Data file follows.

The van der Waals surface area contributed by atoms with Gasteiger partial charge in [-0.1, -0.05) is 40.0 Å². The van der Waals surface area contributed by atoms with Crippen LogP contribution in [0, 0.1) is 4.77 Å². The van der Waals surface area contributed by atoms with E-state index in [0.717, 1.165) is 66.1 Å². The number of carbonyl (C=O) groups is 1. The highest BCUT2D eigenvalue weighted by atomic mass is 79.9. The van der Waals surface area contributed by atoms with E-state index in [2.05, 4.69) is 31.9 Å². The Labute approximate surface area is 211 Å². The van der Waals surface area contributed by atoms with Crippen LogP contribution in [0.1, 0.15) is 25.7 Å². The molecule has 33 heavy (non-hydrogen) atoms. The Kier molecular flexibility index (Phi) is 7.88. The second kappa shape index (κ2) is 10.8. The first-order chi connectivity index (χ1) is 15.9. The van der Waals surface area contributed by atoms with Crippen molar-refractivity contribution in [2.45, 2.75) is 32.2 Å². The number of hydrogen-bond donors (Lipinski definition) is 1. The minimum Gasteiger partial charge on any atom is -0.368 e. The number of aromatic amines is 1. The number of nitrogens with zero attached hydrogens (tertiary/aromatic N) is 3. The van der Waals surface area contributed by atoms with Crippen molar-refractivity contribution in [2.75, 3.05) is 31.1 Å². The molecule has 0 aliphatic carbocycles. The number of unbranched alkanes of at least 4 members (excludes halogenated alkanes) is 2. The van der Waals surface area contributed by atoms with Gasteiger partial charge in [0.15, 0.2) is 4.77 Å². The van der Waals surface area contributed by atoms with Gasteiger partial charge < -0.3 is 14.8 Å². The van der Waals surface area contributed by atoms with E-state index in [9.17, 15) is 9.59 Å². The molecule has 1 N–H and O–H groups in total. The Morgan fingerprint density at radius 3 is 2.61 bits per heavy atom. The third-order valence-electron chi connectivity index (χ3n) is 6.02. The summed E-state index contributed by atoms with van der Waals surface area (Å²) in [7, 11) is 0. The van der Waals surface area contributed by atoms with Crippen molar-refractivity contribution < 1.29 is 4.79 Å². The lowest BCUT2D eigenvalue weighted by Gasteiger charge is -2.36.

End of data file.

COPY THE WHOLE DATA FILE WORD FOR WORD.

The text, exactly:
The van der Waals surface area contributed by atoms with Gasteiger partial charge in [-0.1, -0.05) is 40.0 Å². The van der Waals surface area contributed by atoms with Crippen LogP contribution in [0, 0.1) is 4.77 Å². The van der Waals surface area contributed by atoms with E-state index in [0.717, 1.165) is 66.1 Å². The number of carbonyl (C=O) groups is 1. The highest BCUT2D eigenvalue weighted by atomic mass is 79.9. The van der Waals surface area contributed by atoms with E-state index in [2.05, 4.69) is 31.9 Å². The Labute approximate surface area is 211 Å². The van der Waals surface area contributed by atoms with Crippen LogP contribution in [0.1, 0.15) is 25.7 Å². The molecule has 33 heavy (non-hydrogen) atoms. The Kier molecular flexibility index (Phi) is 7.88. The second kappa shape index (κ2) is 10.8. The first-order chi connectivity index (χ1) is 15.9. The van der Waals surface area contributed by atoms with Crippen molar-refractivity contribution in [2.45, 2.75) is 32.2 Å². The number of hydrogen-bond donors (Lipinski definition) is 1. The minimum Gasteiger partial charge on any atom is -0.368 e. The number of aromatic amines is 1. The number of nitrogens with zero attached hydrogens (tertiary/aromatic N) is 3. The van der Waals surface area contributed by atoms with Crippen molar-refractivity contribution in [2.75, 3.05) is 31.1 Å². The molecule has 0 aliphatic carbocycles. The number of unbranched alkanes of at least 4 members (excludes halogenated alkanes) is 2. The van der Waals surface area contributed by atoms with Gasteiger partial charge in [0.15, 0.2) is 4.77 Å². The van der Waals surface area contributed by atoms with Gasteiger partial charge < -0.3 is 14.8 Å². The van der Waals surface area contributed by atoms with E-state index in [9.17, 15) is 9.59 Å². The molecule has 1 N–H and O–H groups in total. The Morgan fingerprint density at radius 3 is 2.61 bits per heavy atom. The third-order valence-electron chi connectivity index (χ3n) is 6.02. The summed E-state index contributed by atoms with van der Waals surface area (Å²) in [7, 11) is 0. The van der Waals surface area contributed by atoms with Crippen molar-refractivity contribution < 1.29 is 4.79 Å². The lowest BCUT2D eigenvalue weighted by Gasteiger charge is -2.36.